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Fact Sheet

Understanding COVID-19 PCR Testing

Beginning with the Human Genome Project 30 years ago, NHGRI has supported research that reduced the cost and increased the speed of genetic and genomic sequencing, enabling the rapid pivot towards COVID-19 research and development. NHGRI’s investments in DNA-sequencing and related technologies created a foundation that allowed companies to rapidly deploy COVID-19 PCR diagnostic testing early in the pandemic.

Key Points:

  • Genomic research has been central to understanding and combating the SARS-CoV-2 (COVID-19) pandemic.
     
  • Polymerase chain reaction (PCR) is a laboratory technique that uses selective primers to “copy” specific segments of a DNA sequence.
     
  • COVID-19 PCR tests use primers that match a segment of the virus’s genetic material. This allows many copies of that material to be made, which can be used to detect whether or not the virus is present.
     
  • A positive COVID-19 PCR test means that SARS-CoV-2 is present. A negative result could either mean that the sample did not contain any virus or that there is too little viral genetic material in the sample to be detected.

What is PCR?

Polymerase chain reaction (PCR) is a common laboratory technique used in research and clinical practices to amplify, or copy, small segments of genetic material. PCR is sometimes called “molecular photocopying,” and it is incredibly accurate and sensitive. Short sequences called primers are used to selectively amplify a specific DNA sequence. PCR was invented in the 1980s and is now used in a variety of ways, including DNA fingerprinting, diagnosing genetic disorders and detecting bacteria or viruses. Because molecular and genetic analyses require significant amounts of a DNA sample, it is nearly impossible for researchers to study isolated pieces of genetic material without PCR amplification.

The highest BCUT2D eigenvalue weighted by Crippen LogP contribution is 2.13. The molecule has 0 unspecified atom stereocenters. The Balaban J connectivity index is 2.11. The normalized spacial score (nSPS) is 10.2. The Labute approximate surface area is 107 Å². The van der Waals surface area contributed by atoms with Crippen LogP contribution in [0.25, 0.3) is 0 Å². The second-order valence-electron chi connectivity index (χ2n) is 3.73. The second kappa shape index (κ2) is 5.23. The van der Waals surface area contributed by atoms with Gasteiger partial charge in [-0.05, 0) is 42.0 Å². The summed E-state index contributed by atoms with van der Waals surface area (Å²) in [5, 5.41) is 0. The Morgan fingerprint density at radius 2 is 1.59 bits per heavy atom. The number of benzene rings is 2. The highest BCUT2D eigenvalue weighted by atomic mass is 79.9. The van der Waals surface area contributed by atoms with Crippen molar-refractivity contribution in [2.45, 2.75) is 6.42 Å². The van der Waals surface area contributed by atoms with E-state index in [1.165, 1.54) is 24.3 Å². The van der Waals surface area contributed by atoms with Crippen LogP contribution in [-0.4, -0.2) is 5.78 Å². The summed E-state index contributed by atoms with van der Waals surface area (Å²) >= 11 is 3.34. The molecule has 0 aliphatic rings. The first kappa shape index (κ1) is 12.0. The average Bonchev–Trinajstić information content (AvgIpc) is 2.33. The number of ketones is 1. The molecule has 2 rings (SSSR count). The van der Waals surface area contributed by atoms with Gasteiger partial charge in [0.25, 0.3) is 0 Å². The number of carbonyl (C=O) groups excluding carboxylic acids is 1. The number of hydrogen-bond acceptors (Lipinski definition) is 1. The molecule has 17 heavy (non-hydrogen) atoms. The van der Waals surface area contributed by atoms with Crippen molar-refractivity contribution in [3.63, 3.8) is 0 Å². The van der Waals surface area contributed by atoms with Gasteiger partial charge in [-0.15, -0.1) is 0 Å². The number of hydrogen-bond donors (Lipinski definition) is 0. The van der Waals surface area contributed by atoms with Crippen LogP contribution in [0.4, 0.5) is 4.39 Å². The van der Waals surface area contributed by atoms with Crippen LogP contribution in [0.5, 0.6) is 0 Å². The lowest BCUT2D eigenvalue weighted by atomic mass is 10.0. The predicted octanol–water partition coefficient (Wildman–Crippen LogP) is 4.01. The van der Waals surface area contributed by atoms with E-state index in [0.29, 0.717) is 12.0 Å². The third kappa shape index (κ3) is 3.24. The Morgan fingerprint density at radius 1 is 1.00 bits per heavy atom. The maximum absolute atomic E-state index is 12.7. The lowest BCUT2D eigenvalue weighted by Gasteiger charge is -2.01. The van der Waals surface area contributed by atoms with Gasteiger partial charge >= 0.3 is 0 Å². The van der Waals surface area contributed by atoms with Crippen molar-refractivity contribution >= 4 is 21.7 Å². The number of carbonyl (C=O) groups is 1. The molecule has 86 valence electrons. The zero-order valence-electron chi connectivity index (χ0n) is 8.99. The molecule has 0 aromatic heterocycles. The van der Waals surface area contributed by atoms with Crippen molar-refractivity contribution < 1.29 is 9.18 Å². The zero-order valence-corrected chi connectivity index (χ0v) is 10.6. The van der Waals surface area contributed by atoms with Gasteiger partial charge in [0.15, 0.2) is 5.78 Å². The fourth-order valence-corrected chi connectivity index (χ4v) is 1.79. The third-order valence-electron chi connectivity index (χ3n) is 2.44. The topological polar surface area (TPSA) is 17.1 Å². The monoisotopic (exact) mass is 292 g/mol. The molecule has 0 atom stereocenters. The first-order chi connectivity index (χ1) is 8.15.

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How does COVID-19 PCR testing work?

COVID-19 testing uses a modified version of PCR called quantitative polymerase chain reaction (qPCR). This method adds fluorescent dyes to the PCR process to measure the amount of genetic material in a sample. In this instance, healthcare workers measure the amount of genetic material from SARS-CoV-2.

Sample collection SARS COVID-19 Reverse Transcription

 

 

 

The testing process begins when healthcare workers collect samples using a nasal swab or saliva tube. The SARS-CoV-2 virus, which is the pathogen that causes COVID-19, uses RNA as its genetic material. First, the PCR is converted from single-stranded RNA to double-stranded DNA in a process called reverse transcription. The two DNA template strands are then separated.

Separation Duplication End of Cycle

 

 

 

Primers attach to the end of these strands. Primers are small pieces of DNA designed to only connect to a genetic sequence that is specific to the viral DNA, ensuring only viral DNA can be duplicated (right). After the primers attach, new complementary strands of DNA extend along the template strand. As this occurs, fluorescent dyes attach to the DNA, providing a marker of successful duplication. At the end of the process, two identical copies of viral DNA are created. The cycle is then repeated 20-30 times to create hundreds of DNA copies corresponding to the SARS-CoV-2 viral RNA.

What do results mean for a COVID-19 PCR test?

A positive result happens when the SARS-CoV-2 primers match the DNA in the sample and the sequence is amplified, creating millions of copies. This means the sample is from an infected individual. The primers only amplify genetic material from the virus, so it is unlikely a sample will be positive if viral RNA is not present. If it does, it is called a false positive.

A negative result happens when the SARS-CoV-2 primers do not match the genetic material in the sample and there is no amplification. This means the sample did not contain any virus.

A false negative result happens when a person is infected, but there is not enough viral genetic material in the sample for the PCR test to detect it. This can happen early after a person is exposed. Overall, false negative results are much more likely than false positive results.

COVID Testing

Last updated: August 31, 2021